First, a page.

Aside from the last-minute notice, the diving was nothing short of amazing. We were out on the SS Kalinda, which was a nice enough boat for our purposes. The first dive, on Saturday morning, started off a little chaotic. We were at Wheeler Reef, and the weather pattern was a little weird. The current was running differently than normal, the wind was coming from the opposite direction, and there was a bit of chop. Nothing too bad, though. Then we had trouble finding an air tank that was full and working. We finally found one, but it was the smallest on the boat. I set up my gear, Andy strapped some weights around me, and we jumped into the water. The current was stronger than I thought, so we descended down the anchor line. I got tangled up in the rope before we even got under the water, and Andy had to come get me out. Then when it came time to descend, I couldn't sink. I let all the air out of my BCD (the little vest that keeps all your gear on your body), and I stayed at the top of the water. Andy had to take some of his weights and put them in my pocket, so I finally sank, but I was a little unbalanced. We had a swim around... the colors were gorgeous. Hard corals, soft corals that looked like bright purple cauliflower, green algae, deep purple sea stars, fish that were every color of the rainbow.... there was so much to see, and I was so worried about checking my air and equalizing my ears and not dying that I missed most of it. I followed Andy around, and then we kneeled down on some sand and did the skills. I flooded my mask with water and cleared it, and then took it off (something that I couldn't do the first time we were in the pool... I completely freaked out). I got my buoyancy as good as it can be when one side of you is 3 pounds heavier than the other. I borrowed his air for a bit. We swam around some more, over a bit of coral that was about 2 meters high, and I whacked my knee on the top of it. Ow.
The second dive went a lot more smoothly. We got my weights figured out, and we went a bit deeper--18 meters instead of just 14. We did the rest of the skills, and this time I was able to see a lot more. There was an anemone with a little clown fish poking around in it. There were sea cucumbers all over the sandy bottom. It's a surreal experience, breathing underwater. The sound of your own breathing is so loud in your ears, and you have no way of communicating verbally. You rely on hand signals and hope for the best, really. At lunch we moved to the other side of the reef, which is barely dived because of the currents and wind. We got lucky... it was beautiful. I went in the late afternoon, so the sun was starting to get a bit weaker and the lighting was more surreal than normal. Huge fish were swimming around, and turtles, and rays, and more colors than I thought possible. At some point in between the dives a big pod of dwarf minke whales started surfacing about 200 meters from the boat. Turtles were coming up for air really close by, and fish were jumping all over.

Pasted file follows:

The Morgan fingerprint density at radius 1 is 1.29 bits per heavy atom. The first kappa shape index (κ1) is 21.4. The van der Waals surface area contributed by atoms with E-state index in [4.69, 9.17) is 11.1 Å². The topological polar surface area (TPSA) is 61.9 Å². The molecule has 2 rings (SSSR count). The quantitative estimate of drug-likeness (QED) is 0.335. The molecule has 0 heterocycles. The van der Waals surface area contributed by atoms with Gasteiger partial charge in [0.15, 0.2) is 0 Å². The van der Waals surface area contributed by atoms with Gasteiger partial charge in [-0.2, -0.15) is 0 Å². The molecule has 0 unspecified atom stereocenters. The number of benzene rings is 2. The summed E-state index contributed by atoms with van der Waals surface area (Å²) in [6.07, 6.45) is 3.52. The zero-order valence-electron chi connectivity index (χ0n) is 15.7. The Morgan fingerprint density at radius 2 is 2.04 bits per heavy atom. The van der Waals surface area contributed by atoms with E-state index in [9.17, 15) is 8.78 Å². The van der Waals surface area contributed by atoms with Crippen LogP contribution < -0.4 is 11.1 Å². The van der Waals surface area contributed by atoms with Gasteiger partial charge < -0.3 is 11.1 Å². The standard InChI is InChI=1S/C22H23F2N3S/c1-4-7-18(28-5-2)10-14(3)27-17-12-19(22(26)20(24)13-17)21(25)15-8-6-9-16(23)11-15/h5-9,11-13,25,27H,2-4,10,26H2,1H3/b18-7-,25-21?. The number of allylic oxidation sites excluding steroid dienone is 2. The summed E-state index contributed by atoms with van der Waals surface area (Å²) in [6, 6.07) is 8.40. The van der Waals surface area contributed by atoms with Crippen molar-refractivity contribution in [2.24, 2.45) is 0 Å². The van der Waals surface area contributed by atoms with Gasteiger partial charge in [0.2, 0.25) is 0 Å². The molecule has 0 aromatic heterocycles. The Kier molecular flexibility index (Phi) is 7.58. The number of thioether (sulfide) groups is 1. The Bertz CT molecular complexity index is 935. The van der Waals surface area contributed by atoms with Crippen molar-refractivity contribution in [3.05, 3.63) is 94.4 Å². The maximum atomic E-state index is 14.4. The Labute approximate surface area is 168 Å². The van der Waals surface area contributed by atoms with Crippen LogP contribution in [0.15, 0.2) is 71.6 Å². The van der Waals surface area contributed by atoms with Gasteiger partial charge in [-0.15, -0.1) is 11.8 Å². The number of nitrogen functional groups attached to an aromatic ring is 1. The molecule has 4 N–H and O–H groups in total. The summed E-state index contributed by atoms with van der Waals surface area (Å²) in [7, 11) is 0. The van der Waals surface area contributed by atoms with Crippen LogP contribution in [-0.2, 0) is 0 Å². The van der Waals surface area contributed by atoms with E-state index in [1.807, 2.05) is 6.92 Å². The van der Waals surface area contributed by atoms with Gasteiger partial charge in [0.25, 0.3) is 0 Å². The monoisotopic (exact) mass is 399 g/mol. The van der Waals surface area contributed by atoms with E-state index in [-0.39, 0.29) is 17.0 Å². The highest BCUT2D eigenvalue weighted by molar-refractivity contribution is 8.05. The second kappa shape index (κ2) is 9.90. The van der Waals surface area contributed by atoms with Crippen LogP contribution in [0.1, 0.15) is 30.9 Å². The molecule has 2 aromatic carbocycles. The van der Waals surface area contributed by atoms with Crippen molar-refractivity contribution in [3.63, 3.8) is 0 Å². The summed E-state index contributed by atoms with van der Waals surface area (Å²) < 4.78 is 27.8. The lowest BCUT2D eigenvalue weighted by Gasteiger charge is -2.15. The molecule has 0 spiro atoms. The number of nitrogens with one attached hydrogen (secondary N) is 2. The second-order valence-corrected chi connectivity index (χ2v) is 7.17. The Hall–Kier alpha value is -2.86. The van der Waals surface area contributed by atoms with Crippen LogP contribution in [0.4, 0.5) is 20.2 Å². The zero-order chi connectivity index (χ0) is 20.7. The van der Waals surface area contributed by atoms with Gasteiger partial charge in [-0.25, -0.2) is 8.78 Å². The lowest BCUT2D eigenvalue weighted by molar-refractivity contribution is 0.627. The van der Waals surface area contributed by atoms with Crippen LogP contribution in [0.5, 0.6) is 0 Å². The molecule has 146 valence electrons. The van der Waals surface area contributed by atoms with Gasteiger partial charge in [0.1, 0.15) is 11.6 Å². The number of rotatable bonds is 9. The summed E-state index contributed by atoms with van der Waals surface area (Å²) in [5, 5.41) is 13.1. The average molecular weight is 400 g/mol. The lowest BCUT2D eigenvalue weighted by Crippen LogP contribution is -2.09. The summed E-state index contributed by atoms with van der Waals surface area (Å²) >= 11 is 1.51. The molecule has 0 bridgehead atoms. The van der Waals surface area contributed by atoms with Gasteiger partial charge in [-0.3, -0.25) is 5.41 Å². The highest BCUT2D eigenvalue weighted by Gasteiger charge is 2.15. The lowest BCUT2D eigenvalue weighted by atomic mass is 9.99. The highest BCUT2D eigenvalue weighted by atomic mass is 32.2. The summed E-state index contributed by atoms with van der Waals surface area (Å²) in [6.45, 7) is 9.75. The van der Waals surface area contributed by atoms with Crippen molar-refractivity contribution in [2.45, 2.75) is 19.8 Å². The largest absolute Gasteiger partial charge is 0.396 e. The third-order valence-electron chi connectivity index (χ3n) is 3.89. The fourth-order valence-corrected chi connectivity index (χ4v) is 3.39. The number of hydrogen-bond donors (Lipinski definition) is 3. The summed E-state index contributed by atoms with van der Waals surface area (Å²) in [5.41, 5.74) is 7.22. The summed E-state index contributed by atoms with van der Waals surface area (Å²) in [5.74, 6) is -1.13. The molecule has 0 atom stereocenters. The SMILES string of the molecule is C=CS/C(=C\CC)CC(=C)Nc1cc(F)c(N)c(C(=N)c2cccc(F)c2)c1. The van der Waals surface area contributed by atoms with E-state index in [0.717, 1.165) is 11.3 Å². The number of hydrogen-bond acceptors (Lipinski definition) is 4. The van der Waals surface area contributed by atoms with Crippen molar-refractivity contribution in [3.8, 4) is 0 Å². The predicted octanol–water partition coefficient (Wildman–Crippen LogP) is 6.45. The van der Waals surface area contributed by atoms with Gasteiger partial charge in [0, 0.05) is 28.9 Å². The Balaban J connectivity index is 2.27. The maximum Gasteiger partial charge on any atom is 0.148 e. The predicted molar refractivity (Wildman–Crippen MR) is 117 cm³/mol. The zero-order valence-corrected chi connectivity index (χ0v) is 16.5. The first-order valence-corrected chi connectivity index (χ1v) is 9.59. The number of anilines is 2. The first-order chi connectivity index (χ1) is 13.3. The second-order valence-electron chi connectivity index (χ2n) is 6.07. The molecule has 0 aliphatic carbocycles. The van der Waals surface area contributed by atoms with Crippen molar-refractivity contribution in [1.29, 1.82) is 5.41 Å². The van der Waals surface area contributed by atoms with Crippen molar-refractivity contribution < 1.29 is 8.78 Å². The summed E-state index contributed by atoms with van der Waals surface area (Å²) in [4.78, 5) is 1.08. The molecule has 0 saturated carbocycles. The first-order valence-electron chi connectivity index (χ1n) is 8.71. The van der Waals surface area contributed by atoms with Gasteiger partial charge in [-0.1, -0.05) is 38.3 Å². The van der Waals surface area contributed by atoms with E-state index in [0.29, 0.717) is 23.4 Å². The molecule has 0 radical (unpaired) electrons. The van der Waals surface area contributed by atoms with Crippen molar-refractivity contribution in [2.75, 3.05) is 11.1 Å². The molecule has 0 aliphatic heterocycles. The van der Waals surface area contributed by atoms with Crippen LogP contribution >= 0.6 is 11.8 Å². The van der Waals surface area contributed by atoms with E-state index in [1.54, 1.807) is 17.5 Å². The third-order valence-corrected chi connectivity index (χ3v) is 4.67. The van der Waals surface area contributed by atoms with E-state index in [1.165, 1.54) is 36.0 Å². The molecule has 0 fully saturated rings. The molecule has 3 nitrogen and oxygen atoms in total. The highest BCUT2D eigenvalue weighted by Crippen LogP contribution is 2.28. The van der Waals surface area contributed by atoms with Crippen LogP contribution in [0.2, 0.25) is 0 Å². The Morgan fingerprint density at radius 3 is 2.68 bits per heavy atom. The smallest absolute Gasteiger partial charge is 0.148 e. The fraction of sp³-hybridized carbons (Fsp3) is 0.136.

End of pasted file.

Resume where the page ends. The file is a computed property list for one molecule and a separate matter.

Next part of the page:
The next morning we were on the Yongala, a 100 meter long ship wreck between 15 and 30 meters under the water. It's been there since 1911, but no one knew where it was until the 1960s. Because of the conditions (it's in the middle of a sandy patch, with land 12 miles away and reefs 20 miles away) it teems with giant fish that live in the sea weed and algea growing on the hull. I didn't go on the first dive of the morning, because Andy was leading a deep dive and I didn't feel up to it. The second dive, though, was wonderful. I buddied up with a divemaster friend of Andy's, and we tacked along with his advanced course. There are a few points where you can see into the hull, and we saw a sea snake, toilets all crusted over with algae, and a turtle that was the size of a dinner table. It had a barnacle on it's shoulder that was probably 3 inches in diameter, and it was just taking a bit of a snooze in the hull. The fish were massive, some people saw a manta ray and a bull shark (not me... I probably would have freaked!). The only thing I didn't like about that dive was coming back up. We had to ascend along a line, and there were so many people around that kept bumping into me and blowing bubbles in my face. I found out I'm an anti-social diver, but I like being under water a lot. My descriptions aren't very good, because I was overwhelmed with everything that I can't really put it into words. The night we got back I couldn't sleep, because I could feel the boat rocking, and the trip was playing back in my head like a movie. So even though I don't sound that impressed, I thought it was great, and I can't wait to do it again.